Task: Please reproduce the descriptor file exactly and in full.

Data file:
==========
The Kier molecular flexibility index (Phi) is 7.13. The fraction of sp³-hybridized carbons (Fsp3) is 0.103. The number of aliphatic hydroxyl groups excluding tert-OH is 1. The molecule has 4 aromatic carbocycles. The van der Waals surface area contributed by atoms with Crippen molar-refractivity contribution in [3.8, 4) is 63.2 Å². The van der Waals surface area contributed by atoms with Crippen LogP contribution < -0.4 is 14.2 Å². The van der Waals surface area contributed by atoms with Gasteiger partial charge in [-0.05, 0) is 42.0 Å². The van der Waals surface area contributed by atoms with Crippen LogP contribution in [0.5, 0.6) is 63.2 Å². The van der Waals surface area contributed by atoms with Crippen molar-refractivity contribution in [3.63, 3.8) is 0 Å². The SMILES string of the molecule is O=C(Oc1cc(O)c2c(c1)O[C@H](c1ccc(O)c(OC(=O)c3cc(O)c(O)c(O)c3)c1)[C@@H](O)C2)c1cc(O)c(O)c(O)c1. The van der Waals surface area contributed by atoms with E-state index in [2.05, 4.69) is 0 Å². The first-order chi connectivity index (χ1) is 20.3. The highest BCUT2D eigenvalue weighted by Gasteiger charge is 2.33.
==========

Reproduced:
The Kier molecular flexibility index (Phi) is 7.13. The fraction of sp³-hybridized carbons (Fsp3) is 0.103. The number of aliphatic hydroxyl groups excluding tert-OH is 1. The molecule has 4 aromatic carbocycles. The van der Waals surface area contributed by atoms with Crippen molar-refractivity contribution in [3.8, 4) is 63.2 Å². The van der Waals surface area contributed by atoms with Crippen LogP contribution < -0.4 is 14.2 Å². The van der Waals surface area contributed by atoms with Gasteiger partial charge in [-0.05, 0) is 42.0 Å². The van der Waals surface area contributed by atoms with Crippen LogP contribution in [0.5, 0.6) is 63.2 Å². The van der Waals surface area contributed by atoms with Crippen molar-refractivity contribution in [3.63, 3.8) is 0 Å². The SMILES string of the molecule is O=C(Oc1cc(O)c2c(c1)O[C@H](c1ccc(O)c(OC(=O)c3cc(O)c(O)c(O)c3)c1)[C@@H](O)C2)c1cc(O)c(O)c(O)c1. The van der Waals surface area contributed by atoms with E-state index in [2.05, 4.69) is 0 Å². The first-order chi connectivity index (χ1) is 20.3. The highest BCUT2D eigenvalue weighted by Gasteiger charge is 2.33.